The Herbaliser :: Herbal Tonic :: Ninja Tune
as reviewed by Pedro 'DJ Complejo' Hernandez

"Being a fan of bay area gangsta rap in Texas, it wasn't easy trying to figure out when the latest indie release was dropping. I remember unsuccessfully trying to find a place to purchase Herm's albums in the late 1990s, only to be asked "Did you mean Herbaliser?" I did not mean Herbaliser and the resentment lead me to ignore the British production duo out of spite. Not until "Herbal Tonic," the group's greatest hits CD, can I say I am familiar with more than their name. Shame on me, really. It wasn't the duo's fault their British label had more internet presence than Herm's bay area outfit. Hindsight also tells me that those Herm CDs really weren't worth all that trouble. "


Kristoff Krane :: Picking Flowers Next to Roadkill :: Kristoff Krane/Strange Matter
as reviewed by Pedro 'DJ Complejo' Hernandez

"Music that veers towards the abstract and philosophical is difficult to create, let alone make relatable. Kristoff Krane does this well on the title track. I pulled a clear message of hope and optimism from the track, though the track was still open for other interpretations. Krane successfully replicates the same effect on the bulk of the album. "Brighter Side" could be interpreted as promoting optimism and individuality. It could equally be seen as a pessimistic criticism of societal norms. The duality exhibit by Krane on each track is the album's appeal. At its heart, it really does feel Krane set out to make an uplifting, thought provoking album. Yet, Krane's natural cynicism and skepticism still shine through enough to give the music a touch of reality and humanity. "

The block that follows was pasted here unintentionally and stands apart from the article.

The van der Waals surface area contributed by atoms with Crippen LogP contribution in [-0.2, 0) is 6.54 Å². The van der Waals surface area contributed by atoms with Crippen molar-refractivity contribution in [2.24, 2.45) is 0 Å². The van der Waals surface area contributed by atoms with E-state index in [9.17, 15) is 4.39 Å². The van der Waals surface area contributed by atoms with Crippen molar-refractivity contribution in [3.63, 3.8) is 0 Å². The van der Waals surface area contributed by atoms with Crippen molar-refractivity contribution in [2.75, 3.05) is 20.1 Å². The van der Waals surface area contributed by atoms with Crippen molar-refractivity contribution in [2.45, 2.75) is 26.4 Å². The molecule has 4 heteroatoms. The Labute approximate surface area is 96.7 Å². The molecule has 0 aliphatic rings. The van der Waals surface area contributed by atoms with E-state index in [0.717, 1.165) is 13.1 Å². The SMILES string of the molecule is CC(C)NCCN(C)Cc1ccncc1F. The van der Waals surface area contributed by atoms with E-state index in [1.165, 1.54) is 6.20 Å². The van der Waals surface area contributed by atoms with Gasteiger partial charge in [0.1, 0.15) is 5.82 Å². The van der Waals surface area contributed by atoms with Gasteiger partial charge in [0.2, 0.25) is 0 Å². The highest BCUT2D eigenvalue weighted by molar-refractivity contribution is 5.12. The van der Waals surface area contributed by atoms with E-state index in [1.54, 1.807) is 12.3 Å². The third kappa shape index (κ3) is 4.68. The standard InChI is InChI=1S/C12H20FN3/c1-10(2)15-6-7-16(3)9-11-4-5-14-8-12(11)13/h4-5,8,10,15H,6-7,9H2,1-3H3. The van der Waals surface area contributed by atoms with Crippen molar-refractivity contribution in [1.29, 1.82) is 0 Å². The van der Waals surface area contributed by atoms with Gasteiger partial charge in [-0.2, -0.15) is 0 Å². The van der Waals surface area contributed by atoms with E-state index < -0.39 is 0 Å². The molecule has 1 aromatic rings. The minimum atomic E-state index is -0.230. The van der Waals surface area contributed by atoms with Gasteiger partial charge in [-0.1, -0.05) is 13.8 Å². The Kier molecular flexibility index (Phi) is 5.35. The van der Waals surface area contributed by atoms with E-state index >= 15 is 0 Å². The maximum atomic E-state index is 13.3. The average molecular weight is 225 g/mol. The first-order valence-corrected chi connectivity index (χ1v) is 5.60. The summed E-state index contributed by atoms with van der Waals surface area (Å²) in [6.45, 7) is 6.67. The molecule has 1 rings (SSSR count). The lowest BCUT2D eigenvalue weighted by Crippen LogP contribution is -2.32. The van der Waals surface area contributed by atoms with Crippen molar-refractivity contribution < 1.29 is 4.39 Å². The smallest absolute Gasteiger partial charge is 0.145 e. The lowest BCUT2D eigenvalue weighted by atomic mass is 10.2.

Lil Jon :: Crunk Rock :: BME/Universal Republic Records
as reviewed by Emanuel Wallace

"Yeaaaaaah! Following a short intro, "Crunk Rock" kicks off with "Throw It Up Part 2 (Remix)" which features Pastor Troy and Waka Flocka Flame, and the Soulja Boy-featuring "G Walk". These songs seem to fit right in along the lines of what I've come to expect from a Lil Jon album: deep bass, hand claps, lots of adlibs, etc. I was thrown for a bit of a loop on the Drumma Boy-produced "On De Grind". It features appearances from Stephen & Damian Marley and a toned-down (as toned-down as possible, rather) version of Lil Jon that dares to be...lyrical"


Mopacino :: The Underground King :: Associate Productions
as reviewed by Patrick Taylor

"For the most part, it's standard hip hop about driving fast in cars, getting high, getting drunk in clubs, and being a badass. Mopacino is a big, mean-looking dude, so I'm not questioning his badassness, but it's not that interesting to hear him rap about. His delivery doesn't always help. He has a slow, lazy flow, as if his vocals were being screwed and chopped or he had chugged a whole gallon of syrup. More often than not he sounds bored, as if he couldn't be bothered to bring any enthusiasm to his delivery, or any more creativity to his rhymes beyond "I'm the shit/and the toilet's broken." "


Pugs Atomz & Grant Parks :: Kinda Like a Rapper :: Coalmine Music/Fat Beats
as reviewed by Steve 'Flash' Juon